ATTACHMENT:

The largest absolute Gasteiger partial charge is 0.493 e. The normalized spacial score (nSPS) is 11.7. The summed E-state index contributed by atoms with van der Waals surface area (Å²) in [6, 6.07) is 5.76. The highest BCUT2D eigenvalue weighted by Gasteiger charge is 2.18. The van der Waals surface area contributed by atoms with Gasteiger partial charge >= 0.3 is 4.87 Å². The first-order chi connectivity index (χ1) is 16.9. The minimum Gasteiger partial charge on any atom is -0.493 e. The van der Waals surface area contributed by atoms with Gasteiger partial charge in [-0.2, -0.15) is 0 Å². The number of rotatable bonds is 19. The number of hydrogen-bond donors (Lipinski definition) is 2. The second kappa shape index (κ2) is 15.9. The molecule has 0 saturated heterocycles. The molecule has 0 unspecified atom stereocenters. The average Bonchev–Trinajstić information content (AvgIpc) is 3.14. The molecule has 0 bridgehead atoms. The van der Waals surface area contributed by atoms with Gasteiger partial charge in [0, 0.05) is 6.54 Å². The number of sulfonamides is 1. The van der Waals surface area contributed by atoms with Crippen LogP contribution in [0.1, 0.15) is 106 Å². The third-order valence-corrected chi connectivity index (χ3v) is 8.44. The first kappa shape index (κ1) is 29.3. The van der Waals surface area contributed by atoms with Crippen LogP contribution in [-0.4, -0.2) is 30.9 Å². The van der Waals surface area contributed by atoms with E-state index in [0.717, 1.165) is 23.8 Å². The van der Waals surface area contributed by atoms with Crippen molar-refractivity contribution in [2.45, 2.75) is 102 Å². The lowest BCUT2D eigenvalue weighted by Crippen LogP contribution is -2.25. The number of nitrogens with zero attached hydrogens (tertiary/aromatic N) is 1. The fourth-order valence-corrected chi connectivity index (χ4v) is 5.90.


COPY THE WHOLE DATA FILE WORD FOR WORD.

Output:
The largest absolute Gasteiger partial charge is 0.493 e. The normalized spacial score (nSPS) is 11.7. The summed E-state index contributed by atoms with van der Waals surface area (Å²) in [6, 6.07) is 5.76. The highest BCUT2D eigenvalue weighted by Gasteiger charge is 2.18. The van der Waals surface area contributed by atoms with Gasteiger partial charge >= 0.3 is 4.87 Å². The first-order chi connectivity index (χ1) is 16.9. The minimum Gasteiger partial charge on any atom is -0.493 e. The van der Waals surface area contributed by atoms with Gasteiger partial charge in [-0.2, -0.15) is 0 Å². The number of rotatable bonds is 19. The number of hydrogen-bond donors (Lipinski definition) is 2. The second kappa shape index (κ2) is 15.9. The molecule has 0 saturated heterocycles. The molecule has 0 unspecified atom stereocenters. The average Bonchev–Trinajstić information content (AvgIpc) is 3.14. The molecule has 0 bridgehead atoms. The van der Waals surface area contributed by atoms with Gasteiger partial charge in [0, 0.05) is 6.54 Å². The number of sulfonamides is 1. The van der Waals surface area contributed by atoms with Crippen LogP contribution in [0.1, 0.15) is 106 Å². The third-order valence-corrected chi connectivity index (χ3v) is 8.44. The first kappa shape index (κ1) is 29.3. The van der Waals surface area contributed by atoms with Crippen LogP contribution in [-0.4, -0.2) is 30.9 Å². The van der Waals surface area contributed by atoms with E-state index in [0.717, 1.165) is 23.8 Å². The van der Waals surface area contributed by atoms with Crippen molar-refractivity contribution in [2.45, 2.75) is 102 Å². The lowest BCUT2D eigenvalue weighted by Crippen LogP contribution is -2.25. The number of nitrogens with zero attached hydrogens (tertiary/aromatic N) is 1. The fourth-order valence-corrected chi connectivity index (χ4v) is 5.90.